Young woman wins damages after she was unjustifiably strip searched by male police officers
Posted on: 17th June 2015
A 26 year old woman who was arrested and forcibly strip searched by male police officers after leaving a Chelsea night club in March 2011 has won £37,000 in damages. The Metropolitan Police Service has agreed to settle the claim two years after an IPCC investigation found the officers responsible should face misconduct proceedings for breaching the Police and Criminal Evidence Act (PACE) Codes of Practice.
The young woman was arrested by police officers after leaving a nightclub where she suspected her drink had been spiked. Police had been called to assist paramedics in dealing with a distressed female. Following her arrest, she was taken to Chelsea Police Station where CCTV showed that the strip search was performed in a cell by one female and four male officers. The woman was held down whilst every item of her clothing was forcibly removed, with her bra cut from the front of her body. She was then left naked in a cell with CCTV broadcasting images of what was taking place back to the custody desk.
This was all in breach of police rules which state that strip searches should be undertaken by members of the same sex only, that a strip search should not take place in a CCTV cell, that detainees should only be required to remove half their clothing at any one time and that they should be allowed to dress as soon as the search is completed.
The woman was extremely distressed and was confused about what had happened to her and why her clothes and underwear had been removed.
There was no record of the decision to conduct a strip search, or that it had happened at all, nor was any justification recorded. A male officer was heard to say, “Are we stripping this one?” to which the Custody Sergeant simply replied, “Yeah” without properly considering the necessity of the search.
In May 2013 an IPCC report into the incident recommended that the Custody Sergeant on duty should face a charge of gross misconduct over her failure to make any record of the strip search or to ensure it was carried out in accordance with the PACE codes of practice which outline the powers of the police. The IPCC recommended that five PCs should face misconduct proceedings for conducting the strip search in breach of the PACE codes and not questioning the instruction they were given. The IPCC concluded it was arguable that the multiple failures of the officers involved combined to inflict ‘degrading treatment’ on the woman, constituting a breach of Article 3 of the European Convention of Human Rights.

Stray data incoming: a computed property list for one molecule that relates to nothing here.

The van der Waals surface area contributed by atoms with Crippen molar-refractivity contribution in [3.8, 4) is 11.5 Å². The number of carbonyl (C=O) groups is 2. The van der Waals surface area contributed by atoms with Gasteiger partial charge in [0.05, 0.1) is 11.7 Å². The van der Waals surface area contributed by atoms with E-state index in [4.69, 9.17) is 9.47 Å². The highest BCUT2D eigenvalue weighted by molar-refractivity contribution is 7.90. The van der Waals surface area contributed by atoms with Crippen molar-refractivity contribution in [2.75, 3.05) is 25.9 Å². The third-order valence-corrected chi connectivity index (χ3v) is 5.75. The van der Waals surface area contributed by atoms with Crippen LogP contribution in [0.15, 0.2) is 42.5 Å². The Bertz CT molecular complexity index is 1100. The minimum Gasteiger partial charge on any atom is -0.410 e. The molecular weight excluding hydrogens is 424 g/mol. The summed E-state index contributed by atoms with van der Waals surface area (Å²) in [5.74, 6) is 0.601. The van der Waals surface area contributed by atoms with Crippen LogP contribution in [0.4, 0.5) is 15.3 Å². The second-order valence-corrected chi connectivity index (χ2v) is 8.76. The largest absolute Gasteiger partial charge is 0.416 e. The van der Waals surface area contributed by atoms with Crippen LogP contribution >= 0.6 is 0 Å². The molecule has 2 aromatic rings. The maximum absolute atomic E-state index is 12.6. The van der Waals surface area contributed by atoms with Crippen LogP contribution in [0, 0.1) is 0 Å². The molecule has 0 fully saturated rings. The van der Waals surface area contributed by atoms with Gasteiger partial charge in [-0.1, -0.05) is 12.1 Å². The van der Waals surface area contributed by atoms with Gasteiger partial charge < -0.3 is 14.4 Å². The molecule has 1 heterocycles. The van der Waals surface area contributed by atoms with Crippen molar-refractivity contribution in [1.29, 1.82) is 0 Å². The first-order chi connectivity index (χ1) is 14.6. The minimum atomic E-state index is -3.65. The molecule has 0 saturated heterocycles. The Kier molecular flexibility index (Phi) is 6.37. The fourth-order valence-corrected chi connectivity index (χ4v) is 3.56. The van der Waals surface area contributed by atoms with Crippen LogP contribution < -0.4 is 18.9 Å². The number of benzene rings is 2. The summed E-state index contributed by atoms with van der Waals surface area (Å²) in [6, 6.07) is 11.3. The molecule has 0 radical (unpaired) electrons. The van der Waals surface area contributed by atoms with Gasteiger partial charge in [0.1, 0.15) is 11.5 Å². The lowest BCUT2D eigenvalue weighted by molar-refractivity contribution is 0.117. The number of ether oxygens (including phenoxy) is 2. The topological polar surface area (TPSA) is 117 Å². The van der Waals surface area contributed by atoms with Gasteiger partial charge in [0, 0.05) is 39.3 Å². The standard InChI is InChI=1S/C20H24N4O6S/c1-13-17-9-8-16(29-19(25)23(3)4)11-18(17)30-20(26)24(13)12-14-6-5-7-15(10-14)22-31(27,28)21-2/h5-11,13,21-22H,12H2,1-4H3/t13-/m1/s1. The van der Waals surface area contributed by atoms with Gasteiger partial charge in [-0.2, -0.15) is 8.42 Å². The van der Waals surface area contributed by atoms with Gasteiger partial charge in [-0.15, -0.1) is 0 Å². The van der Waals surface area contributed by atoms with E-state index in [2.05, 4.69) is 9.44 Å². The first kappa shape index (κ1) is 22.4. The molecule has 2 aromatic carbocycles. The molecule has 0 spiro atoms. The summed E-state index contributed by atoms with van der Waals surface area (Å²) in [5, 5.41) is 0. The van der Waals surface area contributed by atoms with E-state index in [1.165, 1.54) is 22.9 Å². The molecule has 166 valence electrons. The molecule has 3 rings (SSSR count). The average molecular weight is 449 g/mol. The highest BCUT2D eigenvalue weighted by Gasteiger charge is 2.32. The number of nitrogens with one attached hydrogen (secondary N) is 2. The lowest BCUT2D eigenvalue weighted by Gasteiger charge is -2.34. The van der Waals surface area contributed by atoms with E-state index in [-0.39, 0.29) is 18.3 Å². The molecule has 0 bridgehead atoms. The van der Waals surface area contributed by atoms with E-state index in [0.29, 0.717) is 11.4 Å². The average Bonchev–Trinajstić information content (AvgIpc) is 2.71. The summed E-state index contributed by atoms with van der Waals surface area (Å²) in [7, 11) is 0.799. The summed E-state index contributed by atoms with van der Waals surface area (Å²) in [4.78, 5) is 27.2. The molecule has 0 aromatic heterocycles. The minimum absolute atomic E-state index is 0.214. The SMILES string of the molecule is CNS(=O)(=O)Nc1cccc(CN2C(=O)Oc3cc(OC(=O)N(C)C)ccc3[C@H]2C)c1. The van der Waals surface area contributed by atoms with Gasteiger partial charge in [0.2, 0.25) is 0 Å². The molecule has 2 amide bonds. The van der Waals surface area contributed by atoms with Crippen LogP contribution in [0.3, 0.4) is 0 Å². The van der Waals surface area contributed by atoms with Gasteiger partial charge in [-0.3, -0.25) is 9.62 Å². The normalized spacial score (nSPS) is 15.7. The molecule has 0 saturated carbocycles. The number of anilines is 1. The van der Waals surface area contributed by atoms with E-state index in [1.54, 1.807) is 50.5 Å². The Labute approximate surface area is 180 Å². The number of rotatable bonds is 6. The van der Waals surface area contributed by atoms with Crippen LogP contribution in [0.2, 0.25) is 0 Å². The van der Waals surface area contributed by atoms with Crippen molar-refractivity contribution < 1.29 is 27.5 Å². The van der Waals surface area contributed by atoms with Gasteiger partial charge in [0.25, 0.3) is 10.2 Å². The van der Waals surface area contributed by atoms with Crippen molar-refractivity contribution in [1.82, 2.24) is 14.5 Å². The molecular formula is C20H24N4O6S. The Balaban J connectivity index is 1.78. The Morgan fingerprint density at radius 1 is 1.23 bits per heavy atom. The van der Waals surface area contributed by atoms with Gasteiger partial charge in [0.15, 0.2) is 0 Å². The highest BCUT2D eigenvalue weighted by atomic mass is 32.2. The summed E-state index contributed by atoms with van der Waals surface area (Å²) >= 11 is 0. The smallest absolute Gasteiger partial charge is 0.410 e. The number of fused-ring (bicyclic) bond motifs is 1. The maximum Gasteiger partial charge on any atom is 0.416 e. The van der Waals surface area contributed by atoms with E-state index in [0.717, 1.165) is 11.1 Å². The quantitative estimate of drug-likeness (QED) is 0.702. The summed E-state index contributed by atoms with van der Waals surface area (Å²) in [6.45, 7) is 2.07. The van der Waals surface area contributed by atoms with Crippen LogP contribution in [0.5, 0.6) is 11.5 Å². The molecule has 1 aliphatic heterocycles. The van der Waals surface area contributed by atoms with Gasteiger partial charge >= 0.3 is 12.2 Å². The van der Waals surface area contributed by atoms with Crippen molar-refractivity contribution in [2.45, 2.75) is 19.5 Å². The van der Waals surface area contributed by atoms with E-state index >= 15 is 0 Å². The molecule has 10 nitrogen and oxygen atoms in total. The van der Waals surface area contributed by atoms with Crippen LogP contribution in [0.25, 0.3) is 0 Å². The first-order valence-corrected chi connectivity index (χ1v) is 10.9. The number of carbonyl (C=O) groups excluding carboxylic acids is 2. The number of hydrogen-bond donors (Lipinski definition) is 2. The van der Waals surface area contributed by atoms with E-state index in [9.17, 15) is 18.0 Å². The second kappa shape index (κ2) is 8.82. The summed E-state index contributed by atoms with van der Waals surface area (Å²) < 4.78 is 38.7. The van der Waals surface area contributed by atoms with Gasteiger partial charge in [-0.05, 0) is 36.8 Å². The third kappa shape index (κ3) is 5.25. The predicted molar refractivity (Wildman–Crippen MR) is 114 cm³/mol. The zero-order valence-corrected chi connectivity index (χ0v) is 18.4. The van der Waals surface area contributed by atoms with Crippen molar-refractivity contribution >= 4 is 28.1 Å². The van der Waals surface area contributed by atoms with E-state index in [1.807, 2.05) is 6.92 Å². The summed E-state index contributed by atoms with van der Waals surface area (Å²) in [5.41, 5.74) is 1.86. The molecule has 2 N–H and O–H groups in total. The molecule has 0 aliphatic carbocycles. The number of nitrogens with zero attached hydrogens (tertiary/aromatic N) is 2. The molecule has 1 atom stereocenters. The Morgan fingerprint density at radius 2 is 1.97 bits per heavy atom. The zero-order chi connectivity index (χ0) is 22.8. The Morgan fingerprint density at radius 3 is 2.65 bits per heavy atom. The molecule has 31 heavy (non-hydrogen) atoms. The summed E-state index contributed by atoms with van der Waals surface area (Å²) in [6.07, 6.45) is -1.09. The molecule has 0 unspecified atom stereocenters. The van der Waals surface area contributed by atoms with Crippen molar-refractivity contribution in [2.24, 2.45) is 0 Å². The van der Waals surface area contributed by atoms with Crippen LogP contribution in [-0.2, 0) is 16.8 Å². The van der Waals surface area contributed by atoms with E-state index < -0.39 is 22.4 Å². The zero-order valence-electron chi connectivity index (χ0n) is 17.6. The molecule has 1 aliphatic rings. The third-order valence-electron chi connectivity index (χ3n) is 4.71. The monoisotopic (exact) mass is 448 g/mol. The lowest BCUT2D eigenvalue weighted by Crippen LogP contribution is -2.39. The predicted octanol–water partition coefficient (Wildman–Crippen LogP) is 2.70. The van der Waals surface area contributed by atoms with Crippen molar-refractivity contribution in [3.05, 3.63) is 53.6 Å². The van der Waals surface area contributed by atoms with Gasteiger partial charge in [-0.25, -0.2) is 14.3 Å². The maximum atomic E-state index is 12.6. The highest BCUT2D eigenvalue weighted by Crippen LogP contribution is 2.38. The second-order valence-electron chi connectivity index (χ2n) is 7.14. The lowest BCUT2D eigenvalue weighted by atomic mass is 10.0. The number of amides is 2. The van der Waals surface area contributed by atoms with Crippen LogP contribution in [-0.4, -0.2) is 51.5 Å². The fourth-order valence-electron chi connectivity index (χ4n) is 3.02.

Following the report, two of the officers involved were issued with formal written warnings and three faced management action. The custody sergeant has not faced gross misconduct proceedings as recommended by the IPCC and instead faced proceedings for misconduct only. The police have only recently, two years after the misconduct proceedings took place, informed the young woman of the outcome. Disappointingly the Custody Sergeant was merely told that if she worked as a custody officer in the future, she should familiarise herself with the rules which relate to custody procedure; and should ensure she seeks support from her line manager until she is confident that she can perform the role to the required standard. The conduct of the misconduct proceedings is currently the subject of a further complaint.
The young woman, who wishes to remain anonymous, says: “My drink had been spiked and the police should have helped me. Instead I remember being in a cell with strange men putting their hands on me and taking my clothes off. I believed I was being raped and remember screaming in fear. The experience has stayed with me and it has taken over four years for the Metropolitan Police Service to give me any acknowledgement that the way I was treated was unacceptable. I hope I can now put this behind me and move on with my life.”
Clair Hilder, a solicitor at Hodge Jones & Allen, the civil liberties law firm that specialises in actions against state organisations, brought the claim against the Metropolitan Police Service for assault, breach of the Human Rights Act and misfeasance in public office. She says: “My client was subject to a humiliating ordeal at a time when she was clearly vulnerable and in need of medical attention. The officers involved acted in clear breach of professional regulations, taking an unjustified, callous and cavalier approach to the strip search. My client was scared and in shock, unaware of what was happening to her and why. The incident has caused her significant and lasting distress.
“These violations were totally unjustified and whilst we welcome settlement in this case, my client has as yet received no apology. She has been failed at every stage of her interaction with the Metropolitan Police Service. Misconduct proceedings have been prolonged and my client has not been kept properly updated on their progress or outcomes. This case is another example of the importance of the Human Rights Act in holding the police to account.”
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Notes to editors:
The Claimant in these proceedings has been granted an Anonymity Order by the Court.
Hodge Jones & Allen was founded in 1977 in Camden and has 200 staff based in Euston NW1. The firm practices personal injury, clinical negligence, civil liberties, family law, wills and probate, housing, dispute resolution, criminal defence and serious fraud.
The Civil Liberties team at Hodge Jones & Allen is one of the UK’s foremost teams in bringing actions against the police and state authorities. The team has a track record of holding authorities to account, including police forces, the Independent Police Complaints Commission, the Prison Service, Coroners, the Ministry of Defence, the Crown Prosecution Service, immigration detention centres and healthcare providers.